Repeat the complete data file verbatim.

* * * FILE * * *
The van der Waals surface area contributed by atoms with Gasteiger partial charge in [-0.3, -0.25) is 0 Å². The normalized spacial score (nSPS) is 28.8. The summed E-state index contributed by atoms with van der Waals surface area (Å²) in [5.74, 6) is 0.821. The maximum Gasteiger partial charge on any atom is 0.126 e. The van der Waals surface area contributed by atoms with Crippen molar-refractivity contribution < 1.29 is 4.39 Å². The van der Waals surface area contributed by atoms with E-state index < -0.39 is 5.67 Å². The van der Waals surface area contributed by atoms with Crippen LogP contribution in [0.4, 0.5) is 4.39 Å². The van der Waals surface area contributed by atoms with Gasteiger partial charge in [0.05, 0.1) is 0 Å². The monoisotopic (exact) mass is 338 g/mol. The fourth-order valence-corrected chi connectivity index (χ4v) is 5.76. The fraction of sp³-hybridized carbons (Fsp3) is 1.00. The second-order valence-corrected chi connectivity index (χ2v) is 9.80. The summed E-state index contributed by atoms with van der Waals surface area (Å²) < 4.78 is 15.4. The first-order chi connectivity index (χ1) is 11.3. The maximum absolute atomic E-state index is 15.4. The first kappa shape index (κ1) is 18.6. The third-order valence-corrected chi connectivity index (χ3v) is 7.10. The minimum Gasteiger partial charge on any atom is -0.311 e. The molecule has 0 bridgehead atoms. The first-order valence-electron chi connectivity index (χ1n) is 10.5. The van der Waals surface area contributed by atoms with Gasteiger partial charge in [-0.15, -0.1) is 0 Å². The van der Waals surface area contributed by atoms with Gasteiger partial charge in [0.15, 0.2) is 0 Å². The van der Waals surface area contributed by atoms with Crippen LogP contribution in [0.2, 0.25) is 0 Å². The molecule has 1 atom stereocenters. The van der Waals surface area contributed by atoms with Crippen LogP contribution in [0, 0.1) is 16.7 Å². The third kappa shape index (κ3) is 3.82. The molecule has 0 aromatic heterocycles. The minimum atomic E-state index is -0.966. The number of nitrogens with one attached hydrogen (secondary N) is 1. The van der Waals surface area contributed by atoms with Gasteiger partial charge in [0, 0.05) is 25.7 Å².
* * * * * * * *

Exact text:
The van der Waals surface area contributed by atoms with Gasteiger partial charge in [-0.3, -0.25) is 0 Å². The normalized spacial score (nSPS) is 28.8. The summed E-state index contributed by atoms with van der Waals surface area (Å²) in [5.74, 6) is 0.821. The maximum Gasteiger partial charge on any atom is 0.126 e. The van der Waals surface area contributed by atoms with Crippen molar-refractivity contribution < 1.29 is 4.39 Å². The van der Waals surface area contributed by atoms with E-state index < -0.39 is 5.67 Å². The van der Waals surface area contributed by atoms with Crippen LogP contribution in [0.4, 0.5) is 4.39 Å². The van der Waals surface area contributed by atoms with Gasteiger partial charge in [0.05, 0.1) is 0 Å². The monoisotopic (exact) mass is 338 g/mol. The fourth-order valence-corrected chi connectivity index (χ4v) is 5.76. The fraction of sp³-hybridized carbons (Fsp3) is 1.00. The second-order valence-corrected chi connectivity index (χ2v) is 9.80. The summed E-state index contributed by atoms with van der Waals surface area (Å²) < 4.78 is 15.4. The first-order chi connectivity index (χ1) is 11.3. The maximum absolute atomic E-state index is 15.4. The first kappa shape index (κ1) is 18.6. The third-order valence-corrected chi connectivity index (χ3v) is 7.10. The minimum Gasteiger partial charge on any atom is -0.311 e. The molecule has 0 bridgehead atoms. The first-order valence-electron chi connectivity index (χ1n) is 10.5. The van der Waals surface area contributed by atoms with Gasteiger partial charge in [-0.15, -0.1) is 0 Å². The van der Waals surface area contributed by atoms with Gasteiger partial charge in [0.15, 0.2) is 0 Å². The van der Waals surface area contributed by atoms with Crippen LogP contribution in [0.2, 0.25) is 0 Å². The molecule has 1 atom stereocenters. The van der Waals surface area contributed by atoms with Crippen LogP contribution in [0, 0.1) is 16.7 Å². The third kappa shape index (κ3) is 3.82. The molecule has 0 aromatic heterocycles. The minimum atomic E-state index is -0.966. The number of nitrogens with one attached hydrogen (secondary N) is 1. The van der Waals surface area contributed by atoms with Gasteiger partial charge in [0, 0.05) is 25.7 Å².